Clinging for Dear Life in the Season of Easter

by Crossings
We’ve had two world-publicized instances of clinging to life for Eastertide 2005. One in Florida, one in Rome. To cling or not to cling–and if so, how long? That is the question that got public attention. Theological attention too, though none that I heard–even from the talking heads speaking from and for Rome–got around to the “cling-question” that is the clincher. Namely, “clinging to whom?” And then, bizarre as it may sound, not clinging too soon!To illuminate this angle on the cling-question we offer another Easter sermon from sainted Bob Bertram, Crossings founder. Bob preached this one at Lutheran School of Theology in Chicago 15 years ago.

Incidently, Bob and the last bishop of Rome were born just months apart. I don’t think they ever met, even though Bob was a major player in Lutheran-Roman Catholic conversations for many years, the finale of which was the Joint Declaration on the Doctrine of Justification, officially signed by both the Vatican and the Lutheran World Federation on Reformation Day 1999. John Paul II called it “a milestone on the difficult path of restoring full unity among Christians.” We’ll probably never know just what the bishop of Rome really thought about the Gospel of justification when he said yes to this document. But if it might have been a tad fuzzy for the pontiff–and even Roman Catholic theologians suggest that—possibly now Bob can clarify it for him. Wouldn’t we all like to eavesdrop THAT conversation!

In any case here’s Bob’s case for the Gospel of justification–though he never uses the term. It’s all about Easter and Easter-clinging.

Peace & Joy!
Ed Schroeder

John 20:1-18, esp. 13-18

“Do not cling to me.” (Jn. 20:17) So says the risen Christ to Mary Magdalene outside the empty tomb. Not that she should not “touch” him, as the older translations put it. In fact, in the very next scene Jesus literally dares anot her of his folowers TO touch him, nailprints and scar and all. What he is saying to Mary is, Do no hold onto me . . . YET, “because I have not YET ascended to the Father.” His rising was almost completed but not quite. He was risen, you might say, but not yet “risen indeed, hallelujah.” Now, this last moment just before the climax, was no time to hold him back. Not only for his sake but for Mary’s as well. There would soon be time for real clinging, quite bodily clinging. But to cling now, just short of the finish, would be settling for less than the whole resurrection. To cling to only this much Christ was premature, static cling. The risen One was finally out of the woods and on the home stretch, precisely for his clingers. They must not stop him now, so close to home.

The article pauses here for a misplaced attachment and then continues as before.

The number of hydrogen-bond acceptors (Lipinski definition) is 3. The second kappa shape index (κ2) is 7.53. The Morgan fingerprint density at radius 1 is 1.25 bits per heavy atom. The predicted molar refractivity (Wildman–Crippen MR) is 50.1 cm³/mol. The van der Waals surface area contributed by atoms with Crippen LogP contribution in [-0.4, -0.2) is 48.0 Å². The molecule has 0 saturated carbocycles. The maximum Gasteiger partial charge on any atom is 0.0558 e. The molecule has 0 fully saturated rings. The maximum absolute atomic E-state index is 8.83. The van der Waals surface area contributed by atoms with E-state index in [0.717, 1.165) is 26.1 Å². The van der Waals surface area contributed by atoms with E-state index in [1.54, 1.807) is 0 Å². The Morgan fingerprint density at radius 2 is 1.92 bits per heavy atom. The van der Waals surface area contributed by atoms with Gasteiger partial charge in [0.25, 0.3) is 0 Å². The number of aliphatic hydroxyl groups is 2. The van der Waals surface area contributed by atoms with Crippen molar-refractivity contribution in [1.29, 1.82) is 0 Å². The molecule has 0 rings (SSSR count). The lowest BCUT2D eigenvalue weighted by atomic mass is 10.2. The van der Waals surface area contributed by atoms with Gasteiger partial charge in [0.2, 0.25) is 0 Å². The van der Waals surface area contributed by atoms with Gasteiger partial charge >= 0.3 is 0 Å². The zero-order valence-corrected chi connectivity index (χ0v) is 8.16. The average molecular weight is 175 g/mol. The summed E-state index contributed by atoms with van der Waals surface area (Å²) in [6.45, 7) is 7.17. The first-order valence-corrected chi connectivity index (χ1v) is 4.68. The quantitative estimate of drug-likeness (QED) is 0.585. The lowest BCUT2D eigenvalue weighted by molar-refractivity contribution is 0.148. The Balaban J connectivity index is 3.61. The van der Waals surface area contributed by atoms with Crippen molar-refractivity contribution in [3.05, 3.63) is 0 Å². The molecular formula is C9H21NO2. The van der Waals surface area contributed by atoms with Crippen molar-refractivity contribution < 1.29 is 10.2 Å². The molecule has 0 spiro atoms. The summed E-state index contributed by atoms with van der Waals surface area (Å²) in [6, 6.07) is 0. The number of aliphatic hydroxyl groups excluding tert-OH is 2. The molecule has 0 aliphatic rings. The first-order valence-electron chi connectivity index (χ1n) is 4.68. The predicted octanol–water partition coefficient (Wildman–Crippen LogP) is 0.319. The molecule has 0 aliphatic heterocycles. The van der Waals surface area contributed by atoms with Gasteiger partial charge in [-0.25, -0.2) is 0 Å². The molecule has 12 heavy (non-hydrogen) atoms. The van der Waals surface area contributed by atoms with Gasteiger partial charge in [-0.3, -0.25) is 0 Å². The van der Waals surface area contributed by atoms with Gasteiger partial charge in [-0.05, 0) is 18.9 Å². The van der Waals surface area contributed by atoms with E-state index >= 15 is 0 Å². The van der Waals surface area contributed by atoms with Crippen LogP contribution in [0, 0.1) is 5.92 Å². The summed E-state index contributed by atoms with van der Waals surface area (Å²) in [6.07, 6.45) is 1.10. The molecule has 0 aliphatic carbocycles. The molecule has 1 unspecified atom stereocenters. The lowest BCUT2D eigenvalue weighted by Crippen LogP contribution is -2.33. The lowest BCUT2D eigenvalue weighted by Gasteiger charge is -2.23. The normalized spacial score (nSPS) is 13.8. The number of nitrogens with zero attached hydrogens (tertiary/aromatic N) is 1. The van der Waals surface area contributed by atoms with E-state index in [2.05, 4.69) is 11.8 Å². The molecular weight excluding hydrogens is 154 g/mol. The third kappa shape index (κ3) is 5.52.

Why could Mary Magdalene not let go? For the same reason none of us can. This Christ to whom she clung was, to put it bluntly, a bird in the hand, better than nothing. Let go of that and you’re left empty-handed all over again. Mary Magdalene knew about such emptiness and the cynicism it breeds. At least this risen Jesus in the garden was still her kind of flesh and blood. Who knows what would become of him were he to leave her now and, as he says vaguely, “ascend to the Father”? At least this Christ in Mary’s arms was still bodily the way she was, as bodily as her “Rabbuni,” as bodily as any garden variety gravedigger or — aye, there’s the rub — as bodily as any resurrected Lazarus who could always die again. Still, rather to have and to hold him here and now than to give him up to heaven, wherever that is.

There are whole theologies that think as Mary did. And don’t we all? If Christ is in heaven, so we assume, he is not on earth. Or if he is on earth he is here only as divine, “personally” maybe but no longer as one of us. Bread and wine? Sure. But flesh and blood? God with a human body? Here and now, still? In the Lord’s Supper? Once he’s gone off and “ascended”? That sounds suspiciously like a “line” you’ve been handed before if you’ve ever been jilted. Mary Magdalene had reason to cling. But our Lord had better reason for her not to cling, just yet.

P: Christ is risen.
C: He is risen indeed. Hallelujah!

Said the risen Jesus to Mary Magdalene, “I am ascending to my Father and your Father, to my God and your God.” In fact wasn’t that how Jesus’ Father became also our Father, by Jesus’ presenting God with a new offspring: this time a human one, one of us, yet still himself? Christ ascended back to the Father the same divine Son as always, yes, but this time as the divine Son made flesh, our flesh. The Son whom God had earlier sent into the world came back very different from the Son who had left. In the meantime he has become every bit as human as he always was divine. This was the Son, the evangelist tells us, who had snuggled “in the bosom of the Father.” (Jn. 1:18) (How motherly of God to have a bosom.) Faith can imagine God now welcoming the Son back, “My, how you have changed, and really for the better; how like dear Mary Magdalene you now are and like all her dear flesh and blood siblings; on you they look good; any Parent of yours is delighted to be a Parent of theirs.”